A Kinrowan Estate story: Kinrowan Special Reserve Pear Cider (A Letter to Tessa)

Dear Tessa,

I talked about the Kinrowan Special Reserve Pear Cider in my last letter to you but I thought I’d talk about cider in general this time, as you expressed interest in knowing more about it.

Cider is oft times thought of as an English only drink but it really is widespread elsewhere as well. If you’ve been in London recently, you’ve no doubt heard the adverts on radio for a certain French cider that tries to suggest that English cider is but a poor country cousin of the more sophisticated French cider, which is typical of the French, being full of putain de bordel de merde.

The best cider is, in my not very humble opinion, the cider you find here at Kinrowan Estate, which is cider made with apples that are pressed within walking distance of where they are picked. Now that’s proper terrior! Terroir (French, from terre, “land”) is the unique characteristics that the geography, geology and climate of a certain place, interacting with the plants and animals themselves, make, say, that cheddar cheese distinct from the cheddar cheese from the next farm. And obviously locally pressed cider really does reflect the terrior.

Great cider, the traditionalists claim, comes from using the proper apples, as it is said there are twelve cider apples which are favoured in the maturation process, but we use every kind of apple, as all apples work. What the cider tastes like depends on the mix of apples you use. So more tart apples naturally make for a tarter cider whereas sweeter apples, the varieties most cooks use for pies and tarts, keep a more full-bodied cider.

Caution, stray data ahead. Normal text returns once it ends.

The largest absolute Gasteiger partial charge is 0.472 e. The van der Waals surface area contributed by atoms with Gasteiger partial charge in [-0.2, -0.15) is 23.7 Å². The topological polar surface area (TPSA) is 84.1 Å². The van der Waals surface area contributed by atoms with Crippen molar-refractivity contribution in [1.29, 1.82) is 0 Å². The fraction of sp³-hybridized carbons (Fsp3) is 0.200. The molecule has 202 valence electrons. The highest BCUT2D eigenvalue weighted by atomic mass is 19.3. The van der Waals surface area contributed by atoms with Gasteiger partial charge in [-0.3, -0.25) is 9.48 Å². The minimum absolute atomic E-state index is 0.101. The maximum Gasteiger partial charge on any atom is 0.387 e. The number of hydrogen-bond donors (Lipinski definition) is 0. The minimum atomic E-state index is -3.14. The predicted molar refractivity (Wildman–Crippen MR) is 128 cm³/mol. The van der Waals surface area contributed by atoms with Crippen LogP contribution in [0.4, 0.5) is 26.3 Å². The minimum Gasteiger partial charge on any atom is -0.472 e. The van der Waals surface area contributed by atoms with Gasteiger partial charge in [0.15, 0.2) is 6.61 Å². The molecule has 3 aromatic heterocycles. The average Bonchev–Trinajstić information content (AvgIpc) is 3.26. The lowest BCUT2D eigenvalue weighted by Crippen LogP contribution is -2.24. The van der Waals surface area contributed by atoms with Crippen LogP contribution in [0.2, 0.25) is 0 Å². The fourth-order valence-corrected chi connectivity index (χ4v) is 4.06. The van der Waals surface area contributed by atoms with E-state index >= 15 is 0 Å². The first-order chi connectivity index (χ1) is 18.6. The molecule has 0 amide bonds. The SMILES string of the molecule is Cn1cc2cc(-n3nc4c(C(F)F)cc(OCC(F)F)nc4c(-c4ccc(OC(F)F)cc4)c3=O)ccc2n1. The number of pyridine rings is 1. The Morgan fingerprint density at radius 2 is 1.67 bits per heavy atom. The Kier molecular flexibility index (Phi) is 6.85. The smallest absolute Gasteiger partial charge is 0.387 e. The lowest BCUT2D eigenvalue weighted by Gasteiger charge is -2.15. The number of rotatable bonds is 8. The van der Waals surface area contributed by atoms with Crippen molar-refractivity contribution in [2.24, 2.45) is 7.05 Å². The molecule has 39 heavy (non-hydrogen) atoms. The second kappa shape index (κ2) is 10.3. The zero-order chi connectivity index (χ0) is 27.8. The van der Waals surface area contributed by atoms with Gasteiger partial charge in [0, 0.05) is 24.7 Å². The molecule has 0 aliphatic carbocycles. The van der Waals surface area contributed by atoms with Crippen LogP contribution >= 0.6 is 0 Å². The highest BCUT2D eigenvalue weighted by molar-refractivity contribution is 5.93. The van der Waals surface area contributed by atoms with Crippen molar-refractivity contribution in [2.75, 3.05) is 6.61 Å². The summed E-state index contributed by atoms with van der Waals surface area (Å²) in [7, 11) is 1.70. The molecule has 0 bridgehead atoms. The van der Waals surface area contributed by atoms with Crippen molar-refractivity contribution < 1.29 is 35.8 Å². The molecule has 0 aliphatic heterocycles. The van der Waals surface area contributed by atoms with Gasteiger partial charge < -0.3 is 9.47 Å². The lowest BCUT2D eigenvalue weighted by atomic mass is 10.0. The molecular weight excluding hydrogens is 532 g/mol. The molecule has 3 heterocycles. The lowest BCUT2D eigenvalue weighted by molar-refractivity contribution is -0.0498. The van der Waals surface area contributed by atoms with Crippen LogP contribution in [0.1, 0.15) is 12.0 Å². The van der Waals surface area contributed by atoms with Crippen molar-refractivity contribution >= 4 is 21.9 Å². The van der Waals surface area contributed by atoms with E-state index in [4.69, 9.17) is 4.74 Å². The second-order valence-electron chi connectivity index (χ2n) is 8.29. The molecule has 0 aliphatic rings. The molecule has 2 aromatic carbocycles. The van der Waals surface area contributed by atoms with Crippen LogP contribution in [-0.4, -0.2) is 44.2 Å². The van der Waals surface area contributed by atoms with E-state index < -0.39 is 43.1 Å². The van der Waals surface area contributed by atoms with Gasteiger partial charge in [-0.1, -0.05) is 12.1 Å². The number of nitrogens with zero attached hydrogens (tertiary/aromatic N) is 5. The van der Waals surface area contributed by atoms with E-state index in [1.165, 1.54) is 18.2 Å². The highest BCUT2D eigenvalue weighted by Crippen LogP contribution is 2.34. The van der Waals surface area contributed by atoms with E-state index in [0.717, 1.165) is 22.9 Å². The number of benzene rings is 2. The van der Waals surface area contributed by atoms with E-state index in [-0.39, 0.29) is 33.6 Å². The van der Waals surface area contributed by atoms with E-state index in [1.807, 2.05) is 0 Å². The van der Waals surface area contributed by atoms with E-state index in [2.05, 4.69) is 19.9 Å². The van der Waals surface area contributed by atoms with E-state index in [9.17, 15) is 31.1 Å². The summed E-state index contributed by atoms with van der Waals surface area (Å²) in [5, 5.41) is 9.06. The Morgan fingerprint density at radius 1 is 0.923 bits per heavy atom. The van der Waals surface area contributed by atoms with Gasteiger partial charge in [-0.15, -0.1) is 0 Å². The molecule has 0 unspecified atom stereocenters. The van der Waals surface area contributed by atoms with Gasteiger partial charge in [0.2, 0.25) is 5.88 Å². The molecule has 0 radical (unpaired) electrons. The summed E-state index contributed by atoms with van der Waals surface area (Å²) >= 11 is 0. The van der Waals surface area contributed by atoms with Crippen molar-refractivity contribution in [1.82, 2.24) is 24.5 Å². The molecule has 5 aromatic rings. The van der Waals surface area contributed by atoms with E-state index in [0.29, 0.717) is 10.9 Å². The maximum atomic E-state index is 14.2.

It’s a simpler process than making good ale or stout, as selecting, preparing and washing apples, pressing into apple juice and preparing the juice for the start of fermentation into cider are a much more straightforward affair. We are lucky enough to have wild yeasts around in our equipment that make some amazing hard cider.

Our primary difference, that sets us apart from most cider producers, is that we age all our cider at least three years and generally an optimum five years.

We’re headed your way for the holidays, so we’ll bring a few bottles for us to enjoy.

Affectionately, Reynard


I'm the Pub Manager for the Green Man Pub which is located at the KInrowan Estate. I'm married to Ingrid, our Steward who's also the Estate Buyer. If I'm off duty and in a mood for a drink, it'll be a single malt, either Irish or Scottish, no water or ice, or possibly an Estate ale or cider. I'm a concertina player, and unlike my wife who has a fine singing voice, I do not have anything of a singing voice anyone want to hear!

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